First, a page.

From ‘The New Road to Serfdom’ by Michael Hudson, 2006. This was written at a time when sales were crumbling, listings rising, and home prices were just starting to show weakness. Sound familiar?
”With the real estate boom, the great mass…can take on colossal debt today and realize colossal capital gains—and the concomitant rentier life of leisure—tomorrow. If you have the wherewithal to fill out a mortgage application, then you need never work again. What could be more inviting—or, for that matter, more egalitarian?”
”That’s the pitch, anyway. The reality is that, although home ownership may be a wise choice for many people, this particular real estate bubble has been carefully engineered to lure home buyers into circumstances detrimental to their own best interests. The bait is easy money. The trap is a modern equivalent to peonage, a lifetime spent working to pay off debt on an asset of rapidly dwindling value.”
”Most everyone involved in the real estate bubble thus far has made at least a few dollars. But that is about to change. The bubble will burst, and when it does, the people who thought they would be living the easy life…will soon find that what they really signed up for was the hard servitude of debt serfdom.”
Today we found out that almost half of potential first-time home buyers, that dwindling pool of real estate market lubricant, believe that the market has shifted into a buyer’s market. The implication, according to RBC who conducted the poll, is that this will translate into higher home sales in the coming months as these newbies seize this momentous opportunity to snatch real estate at the bargain price of a few percentage points below their all-time highs.
I’m not so convinced that it will have a material impact in the face of the massive declines in sales we’ve seen in every large centre, but it does highlight how naive first-time buyers can be when they mindlessly perpetuate the unfounded idioms of society at large. With the average downpayment for a first time home buyer now in the 7% range, it means that to buy the average home in Canada, it would require a mortgage of just shy of $310,000. Amortized over the maximum 35 years at a consistent rate of just 5%, well below the long-term average, the home owner would still pay almost $350,000 just in interest charges for a grand total of over $650,000. Do they get how much money that is? Do they get that after 10 years they will have paid off a grand total of $40,000, still owing $270,000?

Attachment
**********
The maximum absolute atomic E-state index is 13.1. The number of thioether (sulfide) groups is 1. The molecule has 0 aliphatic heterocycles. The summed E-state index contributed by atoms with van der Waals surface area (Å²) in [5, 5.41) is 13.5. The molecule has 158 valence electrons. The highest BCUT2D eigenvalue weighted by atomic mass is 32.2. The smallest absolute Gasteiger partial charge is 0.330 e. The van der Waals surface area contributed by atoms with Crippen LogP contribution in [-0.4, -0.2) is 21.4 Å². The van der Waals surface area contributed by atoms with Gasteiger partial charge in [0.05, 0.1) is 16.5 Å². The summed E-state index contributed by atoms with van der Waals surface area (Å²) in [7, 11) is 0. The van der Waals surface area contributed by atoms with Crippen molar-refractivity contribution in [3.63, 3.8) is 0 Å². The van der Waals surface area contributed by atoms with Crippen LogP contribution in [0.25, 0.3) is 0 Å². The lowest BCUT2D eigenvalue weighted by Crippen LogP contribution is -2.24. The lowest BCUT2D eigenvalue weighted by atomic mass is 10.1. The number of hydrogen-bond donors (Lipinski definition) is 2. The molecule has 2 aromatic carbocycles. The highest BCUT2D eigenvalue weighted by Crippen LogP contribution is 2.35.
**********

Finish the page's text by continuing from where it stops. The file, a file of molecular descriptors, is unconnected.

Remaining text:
So for 10 years, they would be making mortgage payments of almost $1600, of which almost $1300 is interest, plus property taxes, insurance, and maintenance. As I’ve always said, the vast majority of first-time home buyers are still renters. They’ve just gone from renting space to renting money. And it’s darn expensive rent at that!
So why do they do it? ‘‘It’s got to the point that home ownership is now considered the only “proper way” to raise a family,” noted this article from the Post. Mass psychology at work!
In a different article earlier this week, TD Chief Economist Craig Alexander noted that, “it’s become more common for children to go directly from their parents’ home to buying a home, skipping over the renting stage that had become common for previous generations.”
Of course, this is reflected in our rising home-ownership rate, now having eclipsed the high-water mark the US experienced during their bubble. With home-ownership rates rising across all cohorts, it means a shrinking pool of first-time buyers out there.
As Hudson noted above, this extreme love affair with home ‘ownership’ and repudiation of renting can be rationalized IF home prices increase as they have in the past, providing the owner with tax free capital gains or if incomes are pushed higher via sustained inflation, making the debt burden less onerous.
But what if I’m right? What if the perpetual expansion of debt has nearly reached its limit? What if I’m right and a secular shift away from debt and towards frugality is virtually assured? What if I’m right about the great feedback mechanism that real estate provides to the broader economy: increasing demand for loans, increasing consumer spending and consumer confidence, increasing employment, and in turn increasing real estate prices again? What happens when this mechanism hits the reverse button? The answer is deflation via falling demand for credit and recession due to the associated feedback mechanism. It also means wages stagnate or more likely decline for years. All assets relying on credit to be funded will be hammered, as the US, UK, Spain, Ireland, Greece, and many other countries are realizing.
But understand this: The debt remains!
So think long and hard before you walk the road to serfdom. Our societal attitudes towards debt are both very new and very unusual in the timeline of human history. To be caught on the wrong side of a mean reversion can be a nasty affair.